Is a GPS tracking device the same thing as a police officer who hides in your car? That’s how polarizing U.S. Supreme Court justice Antonin Scalia, who died at 79 on Saturday, approached the question of whether cops need warrants to put GPS trackers on cars.
Depending on how you view things, Scalia was either a strict constructionist champion of individual rights, or a powerful opponent of progressive social change. But Scalia’s unique lens on the law led to an opinion that’s had a lasting effect on how law enforcement agencies can track vehicles in criminal investigations.
Thanks to the Supreme Court’s decision in the 2011-2012 case United States v. Jones, which came with a majority opinion written by Scalia, law enforcement agencies are now required to get search warrants before affixing a GPS tracking device to someone’s car.
The case went like this: in 2004, police in Washington D.C. and the FBI were investing nightclub owner Antoine Jones for drug trafficking. They secured a warrant to get a GPS tracking device to affix to Jones’ Jeep (a car actually registered to his wife), but that warrant ordered the device to be placed within 10 days and only in the District of Columbia.
After a month of tracking the car with the device from a stash house to various customers in the D.C. area, the feds were eventually able to indict Jones on a wide variety of narcotics conspiracy charges. Jones was called a “drug kingpin” and a raid on his stash house netted almost 100 kilos of cocaine and nearly $1 million in cash, the Washington Post reported in 2007. Jones—by no means anyone’s definition of an upstanding citizen—was sentenced to life in prison.
But according to the Cornell University Law School’s summary of the case, officers screwed up the placement of the GPS device. They put the device on the car 11 days later, and in Maryland, not D.C. The device was, essentially, outside the bounds of the warrant. That led the D.C. Court of Appeals to overturn Jones’ conviction in 2010.
A year after that, the Supreme Court heard the case. Lawyers for the government argued that Jones had no reasonable expectation of privacy out on public roads, and therefore affixing a GPS tracking device to someone’s car is not a “search” at all—a search would trigger protections under the Fourth Amendment. That part is the key to this case, and the Atlantic sums up how that argument went:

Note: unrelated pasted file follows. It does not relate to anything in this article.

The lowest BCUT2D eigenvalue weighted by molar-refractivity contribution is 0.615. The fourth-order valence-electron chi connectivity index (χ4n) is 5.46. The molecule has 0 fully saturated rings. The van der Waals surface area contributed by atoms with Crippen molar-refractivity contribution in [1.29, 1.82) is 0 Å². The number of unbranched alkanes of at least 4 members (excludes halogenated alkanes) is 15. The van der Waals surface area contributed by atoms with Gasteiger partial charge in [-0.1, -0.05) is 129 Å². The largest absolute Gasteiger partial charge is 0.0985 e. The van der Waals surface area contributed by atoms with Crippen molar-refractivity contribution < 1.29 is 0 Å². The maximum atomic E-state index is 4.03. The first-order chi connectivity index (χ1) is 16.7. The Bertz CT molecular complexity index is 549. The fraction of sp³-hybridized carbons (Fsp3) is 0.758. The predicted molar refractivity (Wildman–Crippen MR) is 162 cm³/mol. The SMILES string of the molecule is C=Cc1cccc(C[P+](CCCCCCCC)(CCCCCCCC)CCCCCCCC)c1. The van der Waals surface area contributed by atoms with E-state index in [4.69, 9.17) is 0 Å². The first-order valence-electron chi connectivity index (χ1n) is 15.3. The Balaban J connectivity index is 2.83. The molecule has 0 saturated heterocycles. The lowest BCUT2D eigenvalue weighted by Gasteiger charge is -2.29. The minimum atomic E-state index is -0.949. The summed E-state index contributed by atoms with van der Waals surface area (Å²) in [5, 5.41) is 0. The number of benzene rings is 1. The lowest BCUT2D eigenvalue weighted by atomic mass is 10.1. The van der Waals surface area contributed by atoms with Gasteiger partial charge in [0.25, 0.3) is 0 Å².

Chief Justice Roberts asked Deputy Solicitor General Michael Dreeben the question on all nine of their minds: “You think there would ... not be a search if you put a GPS device on all of our cars, monitored our movements for a month?”
“The Justices of this Court?” Dreeben asked cautiously.
“Yes,” Roberts said.
Dreeben said “the Justices of this Court when driving on public roadways” have no reasonable expectation of privacy.
“So,” Roberts said, “your answer is yes, you could tomorrow decide that you put a GPS device on every one of our cars, follow us for a month; no problem under the Constitution?”
Dreeben said yes.
All questions of whether a guy like Jones deserved to be in prison or not aside, the implications of such an argument are deeply chilling. And the court recognized this: they voted 9-0 to uphold the reversal of Jones’ conviction.
According to this ruling, if law enforcement doesn’t get a warrant to track your car, the evidence gained from that would be inadmissible in court. (The court largely sidestepped the issue of whether Jones had a “reasonable expectation of privacy” or not, whether police can track a citizen on any level without a warrant.)
Though the justices were united in the decision, they did so for different reasons. Scalia, who authored the court’s majority opinion, acted in a way that reflected his own strict interpretation of the constitution: in seeking to preserve the Framers’ supposed intent of the Fourth Amendment when it was created, Scalia wondered if the 18th century colonial equivalent of this case would be a “constable” hiding in a suspect’s vehicle. From the opinion:
But it is almost impossible to think of late- 18th-century situations that are analogous to what took place in this case. (Is it possible to imagine a case in which a constable secreted himself somewhere in a coach and remained there for a period of time in order to monitor the movements of the coach’s owner?)
Justice Samuel Alito seemingly scoffed at looking at this through an 18th century lens in a footnote, writing, “The Court suggests that something like this might have occurred in 1791, but this would have required either a gigantic coach, a very tiny constable, or both—not to mention a constable with incredible fortitude and patience.”
See? The Supreme Court does have a sense of humor. Sort of.
As for Antoine Jones, while the Supreme Court upheld the reversal of his conviction, prosecutors pressed on with their drug case—this time without using the GPS evidence. They still had a ton of additional evidence about his massive drug trafficking ring. Another trial ended in a hung jury, but then Jones accepted a plea deal in May 2013 for 15 years in federal prison.
Still, his case will have a lasting effect on law enforcement practices. Whether GPS tracker is the same as a tiny, tiny police officer hiding in your car or not, he needs a warrant to be there.
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